I have been seriously discussing with myself, a very tough interlocutor, for about three hours what could be the best way of welcoming and saluting the last glorious January Cohort in HBS history: the one of Class 2002. After having written two versions of this article I decided I had better reviewing what I wrote to welcome your fellows from the September cohort,,, surprisingly, I liked it ten times more than whatever I had written tonight. So, with the proper disclaimer to avoid being accused of self-plagiarism, let me quote myself and bid you the warmest “Willkommen, bienvenue, welcome!”
Those amongst you, who have seen the film or the musical play Cabaret, will probably recognize immediately this greeting. For those who have not, I recommend you both, especially if you are gay. But it is not necessary to see any of them or even to be gay to enjoy Section Q, the weekly contribution to Harbus from the GLSA.
What the GLSA stands for? It is the Gay and Lesbian Student Association, a student organization that has as its goals to work to improve the HBS experience for the gay and lesbian students. We work to bring to our members, to the school community, and to the society in general the message that “It is OK to be gay at HBS”, as it should actually be everywhere. What about the bisexual, transsexual and heterosexual students? Of course we love, welcome and care for all you too. We have discussed many times whether or not we should change the acronym GLSA to reflect our “all welcome” policy but… well… GLSA logo looks so cute in our web site in its current form that our consensus has been to keep it as it is.
By the way, have you visited our web site? If you have not yet, it is something we strongly recommend you to do as soon as possible. The site is very interesting and full of good advices that you can actually use, even if you are not gay, particularly if you are starting your HBS experience. In addition, it is visually really very nice, a masterpiece from Art Nava (MBA Class 1999). The address is http://sa.hbs.edu/glsa/
Where was I before I got lost writing this column? Mmm, … I certainly hope that nothing like this happens ever to you when you are writing a final exam… Ah, yes! Willkommen, bienvenue, welcome! Let me tell you why we decided to give this title to our first column of the season. Of course the most obvious reason is that Cabaret is for many a gay icon, above all in its film incarnation with Liza Minnelli. But there are other, more important reasons.
First of all, we wanted to insist in the international and culturally diverse environment of HBS community. Here you will meet, know and establish lifetime friendships with people coming from all corners of the world; with the most varied possible set of cultural, social and work experience backgrounds. This is a unique opportunity that we strongly want to encourage you to profit at the maximum by helping others understand your own culture at the same time you share with them the values of theirs.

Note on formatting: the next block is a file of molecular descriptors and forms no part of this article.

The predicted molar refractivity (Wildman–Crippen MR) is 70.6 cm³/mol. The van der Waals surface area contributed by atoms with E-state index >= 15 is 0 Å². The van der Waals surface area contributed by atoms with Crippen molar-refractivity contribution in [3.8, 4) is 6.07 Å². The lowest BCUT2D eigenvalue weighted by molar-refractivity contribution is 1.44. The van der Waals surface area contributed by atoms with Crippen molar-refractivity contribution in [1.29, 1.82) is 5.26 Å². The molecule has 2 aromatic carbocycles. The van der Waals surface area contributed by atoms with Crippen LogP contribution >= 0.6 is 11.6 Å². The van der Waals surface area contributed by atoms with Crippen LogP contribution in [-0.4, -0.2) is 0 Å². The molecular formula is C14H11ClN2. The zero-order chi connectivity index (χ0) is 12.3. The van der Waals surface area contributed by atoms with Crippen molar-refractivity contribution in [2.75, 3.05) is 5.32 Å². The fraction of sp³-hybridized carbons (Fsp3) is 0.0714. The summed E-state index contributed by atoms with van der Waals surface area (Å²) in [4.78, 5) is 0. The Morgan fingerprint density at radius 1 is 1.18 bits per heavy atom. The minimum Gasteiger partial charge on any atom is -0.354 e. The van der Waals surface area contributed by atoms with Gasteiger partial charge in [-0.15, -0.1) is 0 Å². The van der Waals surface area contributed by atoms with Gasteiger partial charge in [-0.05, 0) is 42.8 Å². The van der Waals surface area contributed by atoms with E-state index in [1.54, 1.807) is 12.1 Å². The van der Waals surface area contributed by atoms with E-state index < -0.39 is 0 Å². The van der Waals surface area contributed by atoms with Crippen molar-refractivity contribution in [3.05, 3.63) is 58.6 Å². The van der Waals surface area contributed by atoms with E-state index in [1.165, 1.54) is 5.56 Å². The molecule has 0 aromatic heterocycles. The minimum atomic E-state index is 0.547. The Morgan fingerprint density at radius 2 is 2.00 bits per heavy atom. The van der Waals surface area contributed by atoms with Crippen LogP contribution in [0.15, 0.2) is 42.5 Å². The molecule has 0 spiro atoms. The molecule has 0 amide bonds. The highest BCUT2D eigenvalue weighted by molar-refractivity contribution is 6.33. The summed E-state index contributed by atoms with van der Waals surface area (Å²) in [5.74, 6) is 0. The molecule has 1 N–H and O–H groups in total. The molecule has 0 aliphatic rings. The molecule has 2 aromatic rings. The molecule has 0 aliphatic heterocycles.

Secondly, to emphasize that here at HBS, as the song from Cabaret says, “life is beautiful”, or at least it can be. But it is important to you to notice that, as everything in life, there is not such a thing as a free lunch. You will have to do some homework to make life beautiful.
A word of advice for the newcomers: continue to be yourself! You are a very valuable person who already has an interesting set of personal and professional experiences and who, above all, has an extraordinary potential. Believe us, you are not here by accident; you were chosen after a very careful and professional selection process. There is no need to change yourself to try to fit in what you may believe is the expected behavior or profile for an HBS MBA student. Actually there is no such a thing as “expected behavior” beyond what is stated in the Community Standards. Regarding the “expected profile” it can be described in a single word: diversity. In brief, you are here precisely because you are who you are. There is no benefit for you or the others in trying to mimic someone else’s conduct, no matter how appealing it may seem to be.
Those reflections bring us inevitably to the ancient Shakespearean dilemma: “to be or not to be” or, better yet, “to be or not to be OUT.” Our best recommendation is to follow your own instinct. If you have been out before HBS, there is no need to hide now, please continue to be out. If, on the contrary, you don’t feel comfortable being out, there is no need or obligation to come out now. Actually, we even provide you the means so that you can choose to belong to the GLSA without being out. Lastly, if you, like many, would like to be out but have been waiting for the appropriate opportunity and context to come out, be sure that there is no better time and place to try that than here and now; within the low risk and friendly community of Harvard Business School.
To finish I want to invite you all to start or continue to work with us to improve this column with your articles, comments, and critiques. Please remember, it is not necessary either to have a great style or to prepare a whole novel the size of Les Mis‚rables to contribute; this is not a literary contest but a forum open to all. Of course if you do not feel like writing you can always contribute on the demand side, by suggesting us the themes you would like to see here or at least reading it assiduously every week. And once again, Willkommen, bienvenue, welcome!